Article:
Conversely, other MMOs may also involve nothing more than the satisfaction of a job well done, but the choices are far more linear and limited in scope. They feel hollow because there’s no personal element to toeing a line.

    SWG’s Legacy storyline, for example, is a one size fits all pathway of advancement. In comparison with EQ2’s many and varied quest choices – while also catchall’s – the pathway of a single storyline comes up short. EQ2 provides a choice – a quest might provide the XP required to advance, but you don’t necessarily have to do it. There’s other adventures out there to choose from.

    As others have said, “direction” implies a limitation of choices. You’d rather directionS. Forks in the road and options that remind you you’re actually developing you’re own character rather than running through the par for the course.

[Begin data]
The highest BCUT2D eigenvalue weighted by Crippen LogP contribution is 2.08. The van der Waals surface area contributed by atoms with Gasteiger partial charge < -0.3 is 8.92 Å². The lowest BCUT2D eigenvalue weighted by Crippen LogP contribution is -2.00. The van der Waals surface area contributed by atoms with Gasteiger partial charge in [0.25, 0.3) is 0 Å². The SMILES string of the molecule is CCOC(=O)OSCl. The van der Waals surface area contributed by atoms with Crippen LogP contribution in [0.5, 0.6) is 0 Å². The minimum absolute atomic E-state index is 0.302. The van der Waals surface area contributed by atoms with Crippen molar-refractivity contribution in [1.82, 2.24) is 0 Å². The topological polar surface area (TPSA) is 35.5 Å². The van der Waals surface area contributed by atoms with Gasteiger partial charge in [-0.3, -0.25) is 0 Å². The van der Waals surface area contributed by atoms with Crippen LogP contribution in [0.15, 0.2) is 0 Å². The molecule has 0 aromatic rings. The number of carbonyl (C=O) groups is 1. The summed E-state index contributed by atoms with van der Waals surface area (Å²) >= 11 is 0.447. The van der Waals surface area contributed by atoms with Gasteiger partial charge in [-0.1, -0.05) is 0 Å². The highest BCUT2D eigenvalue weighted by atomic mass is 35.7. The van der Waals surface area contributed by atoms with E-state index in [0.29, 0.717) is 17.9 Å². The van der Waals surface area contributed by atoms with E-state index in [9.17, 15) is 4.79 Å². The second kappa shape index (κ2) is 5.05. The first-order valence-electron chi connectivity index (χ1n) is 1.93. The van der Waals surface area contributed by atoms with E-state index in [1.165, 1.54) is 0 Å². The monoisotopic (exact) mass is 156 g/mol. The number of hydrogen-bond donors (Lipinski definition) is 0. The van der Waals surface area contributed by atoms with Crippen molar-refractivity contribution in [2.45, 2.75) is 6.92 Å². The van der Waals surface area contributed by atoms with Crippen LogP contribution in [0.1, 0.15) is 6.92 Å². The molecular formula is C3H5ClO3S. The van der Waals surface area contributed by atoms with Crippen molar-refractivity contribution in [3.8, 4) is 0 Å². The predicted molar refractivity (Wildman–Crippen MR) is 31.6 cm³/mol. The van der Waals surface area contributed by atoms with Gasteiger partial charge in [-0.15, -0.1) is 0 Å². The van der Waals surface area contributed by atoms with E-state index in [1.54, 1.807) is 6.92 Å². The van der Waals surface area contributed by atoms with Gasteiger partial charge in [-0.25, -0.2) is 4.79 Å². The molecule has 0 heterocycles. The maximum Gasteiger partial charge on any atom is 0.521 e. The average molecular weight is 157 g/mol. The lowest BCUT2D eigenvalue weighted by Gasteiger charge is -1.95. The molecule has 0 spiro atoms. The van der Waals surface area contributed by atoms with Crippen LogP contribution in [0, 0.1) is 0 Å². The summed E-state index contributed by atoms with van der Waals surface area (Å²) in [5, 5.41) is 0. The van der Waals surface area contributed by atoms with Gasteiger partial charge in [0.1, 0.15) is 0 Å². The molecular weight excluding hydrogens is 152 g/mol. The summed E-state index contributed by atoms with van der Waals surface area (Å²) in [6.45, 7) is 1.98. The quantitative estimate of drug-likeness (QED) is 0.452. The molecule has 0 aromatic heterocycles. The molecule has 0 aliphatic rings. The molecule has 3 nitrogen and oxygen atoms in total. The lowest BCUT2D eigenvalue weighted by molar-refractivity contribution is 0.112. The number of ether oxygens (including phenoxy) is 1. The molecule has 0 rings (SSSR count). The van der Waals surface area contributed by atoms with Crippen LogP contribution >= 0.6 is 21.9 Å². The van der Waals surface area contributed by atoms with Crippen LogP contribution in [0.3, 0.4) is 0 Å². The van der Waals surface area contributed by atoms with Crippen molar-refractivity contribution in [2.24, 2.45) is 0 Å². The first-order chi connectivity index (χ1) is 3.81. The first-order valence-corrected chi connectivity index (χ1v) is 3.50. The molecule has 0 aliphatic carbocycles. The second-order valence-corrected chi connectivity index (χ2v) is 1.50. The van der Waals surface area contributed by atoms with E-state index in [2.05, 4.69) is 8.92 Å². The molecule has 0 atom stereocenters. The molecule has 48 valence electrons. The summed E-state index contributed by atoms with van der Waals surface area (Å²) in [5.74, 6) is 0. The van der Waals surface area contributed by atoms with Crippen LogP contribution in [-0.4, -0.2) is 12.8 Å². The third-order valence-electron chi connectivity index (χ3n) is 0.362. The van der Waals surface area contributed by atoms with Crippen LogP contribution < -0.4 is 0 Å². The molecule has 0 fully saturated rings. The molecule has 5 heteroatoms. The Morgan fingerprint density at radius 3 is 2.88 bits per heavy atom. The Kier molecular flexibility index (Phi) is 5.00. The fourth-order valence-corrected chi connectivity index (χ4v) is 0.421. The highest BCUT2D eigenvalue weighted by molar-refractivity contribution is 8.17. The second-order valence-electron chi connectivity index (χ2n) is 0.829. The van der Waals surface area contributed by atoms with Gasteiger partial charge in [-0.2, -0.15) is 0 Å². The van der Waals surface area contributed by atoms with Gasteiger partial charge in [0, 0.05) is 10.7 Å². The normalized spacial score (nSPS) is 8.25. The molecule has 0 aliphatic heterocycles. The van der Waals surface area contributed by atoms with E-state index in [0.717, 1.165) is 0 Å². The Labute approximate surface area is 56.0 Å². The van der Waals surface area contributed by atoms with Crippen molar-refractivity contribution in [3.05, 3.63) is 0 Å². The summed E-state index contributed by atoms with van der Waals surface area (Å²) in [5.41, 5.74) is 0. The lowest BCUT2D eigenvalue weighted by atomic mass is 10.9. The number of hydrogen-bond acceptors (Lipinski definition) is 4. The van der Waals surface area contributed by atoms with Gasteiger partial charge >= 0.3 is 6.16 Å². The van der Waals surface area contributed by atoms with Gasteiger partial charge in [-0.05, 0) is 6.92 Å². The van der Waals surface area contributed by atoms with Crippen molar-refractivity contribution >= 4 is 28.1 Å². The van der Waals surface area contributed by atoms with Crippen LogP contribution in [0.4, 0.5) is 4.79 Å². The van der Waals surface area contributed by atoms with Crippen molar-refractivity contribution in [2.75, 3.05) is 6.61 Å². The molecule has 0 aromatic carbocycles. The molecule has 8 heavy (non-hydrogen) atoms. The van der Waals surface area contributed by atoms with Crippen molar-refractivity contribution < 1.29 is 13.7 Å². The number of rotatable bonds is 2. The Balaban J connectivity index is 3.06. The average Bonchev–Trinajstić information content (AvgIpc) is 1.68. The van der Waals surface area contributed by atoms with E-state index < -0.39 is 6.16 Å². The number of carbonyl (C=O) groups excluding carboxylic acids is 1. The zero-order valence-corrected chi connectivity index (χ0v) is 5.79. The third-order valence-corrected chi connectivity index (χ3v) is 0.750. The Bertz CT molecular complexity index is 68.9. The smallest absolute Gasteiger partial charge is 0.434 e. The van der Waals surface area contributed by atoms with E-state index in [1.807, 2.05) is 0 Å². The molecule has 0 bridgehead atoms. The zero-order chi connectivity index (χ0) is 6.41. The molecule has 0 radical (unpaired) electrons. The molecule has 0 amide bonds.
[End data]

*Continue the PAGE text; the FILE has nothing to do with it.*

In the end, you want a number of paths to follow so you’ve got that essential element of choice. The more the better.

    • Gordon says:

      Very interesting perspective on the sandbox approach. I think it’s definitely true that many gamers just want short term rewards and the class carrot and stick routine. Most players probably play WoW because it’s quick, easy and fun and, most importantly, a form of escapism from their real worlds. To make a MMO too vast makes every choice difficult and rewards the short term reward. That’s were the whole direction vs freedom argument fits in: ultimately we need a direction before we can be free to achieve it. Having all of the power in the (virtual) world is useless if there’s nothing to strive for.